Tenco is one of New Zealand’s largest exporters of forest products. We have built to this position since 1991 when the company was set up to export lumber to growing Asian export markets. Experience and reputation count; from small beginnings Tenco has become the largest independent exporter of New Zealand lumber and New Zealand’s 4th largest log exporter. Tenco has a regular shipping program of their own log vessels and in combination with these and other ships currently calls at 7 New Zealand ports (5 North Island and 2 South Island).
Tenco buys standing forests. Tenco regularly buys smaller tracts of forest to harvest immediately or immature forests to hold until harvest time. A deal with Tenco is a certain transaction. The owner and Tenco will agree on a value of the tree crop and then Tenco will pay this amount to the owner either in a lump sum amount or on rate per volume unit out-turn from the forest depending on the nature of the tree crop.
Tenco is actively interested in buying harvestable forests or trees from areas including all the North Island (except the Gisborne and East Coast districts) and Nelson & Marlborough in the South Island .
If you own a forest in this area (16 years and older) and are ready to enter into this kind of agreement Tenco is interested to develop something with you.
Please contact: Josh.Bannan@tenco.co.nz
Work: +64 7 357 5356 Mobile: +64 21 921 595 www.tenco.co.nz
The Farm Forestry Model - An Intro
There is no question that as a group, farm foresters are at the top of the list when it comes to sustainable land management practitioners and practices.
Farm forestry offers many environmental and economic gains, including soil conservation, improved water quality, shelter, shade, amenity, enhanced indigenous biodiversity, stock fodder, carbon sequestration as well as a more profitable land use on much of our lower productivity farmland. In addition there are the many advantages of wood as a renewable, carbon sequestering, low energy material which can also be used as fuel or chemical raw material.
Practices which might appear today to be common sense have not always enjoyed this status. They are the result of over 50 years of trial and error, discussion groups, field days, research and conferences - in other words membership of the NZFFA. However these are not universally accepted today, as record low new tree planting rates indicate.
Sustainable land management
Farm forestry is synonymous with sustainable land management and over the years there have been some very notable practitioners such as Neil Barr, Joll Hosking and Jim Pottinger. Today there are in excess of half a million hectares of land sustainably managed by farm foresters. The NZFFA has always recognised excellence in farm forestry with its annual farm forester and sustainability awards. Many of these award winners have also won other environmental awards such as those promoted by Ballance.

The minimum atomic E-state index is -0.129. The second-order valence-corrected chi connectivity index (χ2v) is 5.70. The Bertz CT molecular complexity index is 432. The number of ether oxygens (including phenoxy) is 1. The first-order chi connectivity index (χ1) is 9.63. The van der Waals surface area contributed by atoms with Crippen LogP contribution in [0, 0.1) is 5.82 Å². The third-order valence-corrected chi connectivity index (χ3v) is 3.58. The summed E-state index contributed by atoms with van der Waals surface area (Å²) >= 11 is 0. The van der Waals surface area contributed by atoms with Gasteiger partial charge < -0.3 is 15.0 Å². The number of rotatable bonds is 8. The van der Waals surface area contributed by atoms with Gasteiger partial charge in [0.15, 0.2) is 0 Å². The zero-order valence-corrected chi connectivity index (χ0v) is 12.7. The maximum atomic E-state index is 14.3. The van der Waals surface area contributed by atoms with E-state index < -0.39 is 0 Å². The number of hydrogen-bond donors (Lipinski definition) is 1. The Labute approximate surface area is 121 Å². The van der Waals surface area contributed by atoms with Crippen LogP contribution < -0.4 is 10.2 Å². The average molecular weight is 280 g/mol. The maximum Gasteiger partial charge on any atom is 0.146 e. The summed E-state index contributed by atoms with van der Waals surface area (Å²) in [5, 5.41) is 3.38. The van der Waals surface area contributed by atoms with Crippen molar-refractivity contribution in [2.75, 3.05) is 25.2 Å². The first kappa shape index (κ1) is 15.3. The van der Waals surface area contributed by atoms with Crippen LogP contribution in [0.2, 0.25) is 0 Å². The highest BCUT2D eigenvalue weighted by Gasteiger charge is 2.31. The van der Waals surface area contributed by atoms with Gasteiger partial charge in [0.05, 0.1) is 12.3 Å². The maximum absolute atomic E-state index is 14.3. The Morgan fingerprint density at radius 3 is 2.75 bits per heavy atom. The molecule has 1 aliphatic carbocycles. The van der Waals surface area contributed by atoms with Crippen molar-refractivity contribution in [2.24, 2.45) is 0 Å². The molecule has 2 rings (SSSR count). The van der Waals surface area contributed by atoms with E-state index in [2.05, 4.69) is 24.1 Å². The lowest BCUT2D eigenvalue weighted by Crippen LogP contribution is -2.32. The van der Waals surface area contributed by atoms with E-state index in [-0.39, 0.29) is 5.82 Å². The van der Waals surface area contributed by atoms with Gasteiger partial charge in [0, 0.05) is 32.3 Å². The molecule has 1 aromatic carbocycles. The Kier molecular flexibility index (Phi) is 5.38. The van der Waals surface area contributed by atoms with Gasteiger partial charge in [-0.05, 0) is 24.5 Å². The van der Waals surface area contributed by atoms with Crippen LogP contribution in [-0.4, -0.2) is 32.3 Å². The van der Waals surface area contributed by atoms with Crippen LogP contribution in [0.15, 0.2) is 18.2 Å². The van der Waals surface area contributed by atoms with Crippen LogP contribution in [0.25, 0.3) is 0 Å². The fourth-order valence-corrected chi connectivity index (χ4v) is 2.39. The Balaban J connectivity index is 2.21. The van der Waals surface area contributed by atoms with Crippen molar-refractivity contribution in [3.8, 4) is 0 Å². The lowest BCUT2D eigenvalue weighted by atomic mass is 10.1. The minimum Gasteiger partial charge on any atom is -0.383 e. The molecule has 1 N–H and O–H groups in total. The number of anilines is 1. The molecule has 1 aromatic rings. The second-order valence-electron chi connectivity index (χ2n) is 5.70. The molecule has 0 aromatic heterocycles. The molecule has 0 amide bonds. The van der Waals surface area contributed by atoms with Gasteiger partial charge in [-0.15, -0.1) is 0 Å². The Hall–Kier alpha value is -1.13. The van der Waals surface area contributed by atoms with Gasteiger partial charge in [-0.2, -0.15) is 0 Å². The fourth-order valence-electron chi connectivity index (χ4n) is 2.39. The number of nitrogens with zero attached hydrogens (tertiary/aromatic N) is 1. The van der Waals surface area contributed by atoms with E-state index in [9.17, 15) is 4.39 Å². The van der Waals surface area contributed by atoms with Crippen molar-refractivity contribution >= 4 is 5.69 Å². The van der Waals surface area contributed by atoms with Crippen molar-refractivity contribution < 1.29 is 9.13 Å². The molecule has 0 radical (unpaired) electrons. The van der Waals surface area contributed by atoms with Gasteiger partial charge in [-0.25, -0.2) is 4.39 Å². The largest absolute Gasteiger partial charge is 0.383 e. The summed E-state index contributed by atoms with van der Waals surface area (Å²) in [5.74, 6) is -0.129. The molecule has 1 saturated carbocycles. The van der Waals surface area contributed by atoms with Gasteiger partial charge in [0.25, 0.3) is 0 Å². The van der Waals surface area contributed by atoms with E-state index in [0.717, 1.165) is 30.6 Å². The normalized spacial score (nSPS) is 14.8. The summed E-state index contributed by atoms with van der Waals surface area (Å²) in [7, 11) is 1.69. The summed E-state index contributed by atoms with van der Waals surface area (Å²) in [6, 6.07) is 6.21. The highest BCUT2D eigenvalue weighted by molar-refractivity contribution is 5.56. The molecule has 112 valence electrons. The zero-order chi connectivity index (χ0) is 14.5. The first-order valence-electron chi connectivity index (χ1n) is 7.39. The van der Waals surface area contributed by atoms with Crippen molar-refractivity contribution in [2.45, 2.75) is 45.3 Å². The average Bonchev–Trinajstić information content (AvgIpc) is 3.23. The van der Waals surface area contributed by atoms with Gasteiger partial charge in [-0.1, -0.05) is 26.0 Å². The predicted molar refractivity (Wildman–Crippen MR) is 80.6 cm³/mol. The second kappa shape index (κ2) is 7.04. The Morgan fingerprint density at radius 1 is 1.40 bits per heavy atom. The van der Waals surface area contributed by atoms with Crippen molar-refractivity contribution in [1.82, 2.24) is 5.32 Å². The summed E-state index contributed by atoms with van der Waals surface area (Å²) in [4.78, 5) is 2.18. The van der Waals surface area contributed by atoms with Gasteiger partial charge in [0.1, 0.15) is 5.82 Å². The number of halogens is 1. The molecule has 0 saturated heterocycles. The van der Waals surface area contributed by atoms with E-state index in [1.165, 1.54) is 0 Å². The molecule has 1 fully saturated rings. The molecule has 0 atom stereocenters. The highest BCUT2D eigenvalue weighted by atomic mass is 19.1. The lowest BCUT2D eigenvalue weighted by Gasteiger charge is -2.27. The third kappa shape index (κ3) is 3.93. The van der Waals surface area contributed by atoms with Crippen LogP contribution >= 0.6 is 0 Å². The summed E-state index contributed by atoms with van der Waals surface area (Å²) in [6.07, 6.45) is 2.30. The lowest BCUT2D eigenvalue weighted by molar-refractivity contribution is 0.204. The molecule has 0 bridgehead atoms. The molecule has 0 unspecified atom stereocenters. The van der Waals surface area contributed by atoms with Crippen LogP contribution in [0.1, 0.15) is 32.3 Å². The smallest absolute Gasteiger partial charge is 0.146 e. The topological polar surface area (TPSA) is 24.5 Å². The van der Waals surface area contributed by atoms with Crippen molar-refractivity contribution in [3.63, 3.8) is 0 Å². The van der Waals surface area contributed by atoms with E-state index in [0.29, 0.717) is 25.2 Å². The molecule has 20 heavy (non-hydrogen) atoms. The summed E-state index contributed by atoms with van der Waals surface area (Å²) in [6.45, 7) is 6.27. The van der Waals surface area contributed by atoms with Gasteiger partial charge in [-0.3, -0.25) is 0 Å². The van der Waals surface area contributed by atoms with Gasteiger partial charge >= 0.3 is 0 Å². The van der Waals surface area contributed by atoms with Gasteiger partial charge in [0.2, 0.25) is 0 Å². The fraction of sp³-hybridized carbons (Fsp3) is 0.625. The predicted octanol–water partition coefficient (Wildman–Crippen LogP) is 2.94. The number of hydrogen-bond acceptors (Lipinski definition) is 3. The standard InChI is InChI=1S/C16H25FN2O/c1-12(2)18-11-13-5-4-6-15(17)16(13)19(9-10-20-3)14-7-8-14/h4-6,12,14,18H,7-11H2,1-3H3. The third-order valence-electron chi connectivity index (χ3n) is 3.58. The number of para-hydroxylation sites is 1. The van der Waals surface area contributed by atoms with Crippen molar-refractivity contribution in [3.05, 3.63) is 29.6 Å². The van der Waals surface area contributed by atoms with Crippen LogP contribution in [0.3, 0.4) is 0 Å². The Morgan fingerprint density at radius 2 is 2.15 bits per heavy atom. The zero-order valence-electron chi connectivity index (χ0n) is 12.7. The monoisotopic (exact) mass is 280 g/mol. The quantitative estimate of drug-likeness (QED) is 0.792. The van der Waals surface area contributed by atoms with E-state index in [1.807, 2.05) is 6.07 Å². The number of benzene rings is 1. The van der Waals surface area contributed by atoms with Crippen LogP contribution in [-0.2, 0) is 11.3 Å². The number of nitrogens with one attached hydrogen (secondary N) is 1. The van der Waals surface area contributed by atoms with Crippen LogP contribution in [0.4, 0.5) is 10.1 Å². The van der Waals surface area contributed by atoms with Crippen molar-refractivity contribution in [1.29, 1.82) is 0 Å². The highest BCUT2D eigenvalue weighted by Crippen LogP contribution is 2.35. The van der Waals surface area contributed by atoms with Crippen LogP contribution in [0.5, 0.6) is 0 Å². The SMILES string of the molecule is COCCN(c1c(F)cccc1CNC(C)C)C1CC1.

In recent years, awareness of environmental issues has increased and climate change has entered the political arena. In this new world of carbon footprints, carbon neutrality and climate change, sustainability and sustainable land management have become the new paradigm. Listening to today’s politicians and policy makers, one could be forgiven for thinking that sustainability and sustainable land management are new concepts and practices discovered by them.
Modesty and reluctance
How has the situation arisen where on one hand sustainable land management is seen as something new and on the other hand farm foresters have been practising it for decades? There are several reasons, but very much to the fore is the fact that farm foresters and the NZFFA have been very modest and reluctant in promoting themselves and their practices to the outside world. To many this is surprising, particularly as amongst farm foresters there has always been a willingness to share and discuss their ideas and practices.
This is not to say there has not been publicity. The NZFFA publishes the Tree Grower and numerous other publications, but at the end of the day they tend to be only read by farm foresters – in effect we are preaching to the converted. The nett result of all this is that farm forestry is really not considered to be part of mainstream New Zealand agriculture.
A simple and clear message
Can this be changed and if so how? It probably can be improved on, but before any change happens, farm foresters and the NZFFA need have a simple and clear message of what farm forestry is. Therefore the NZFFA has set about developing what is currently being called the Farm Forestry Model. The model is in effect what farm foresters do and how they do it – something that farm foresters take for granted but it can be like a foreign language to non farm foresters.
The NZFFA is documenting farm forestry as it practised throughout the country. If we can develop a simple clear farm forestry message, support it with good practical examples and make it easy to access, we may succeed in promoting farm forestry to a wider audience.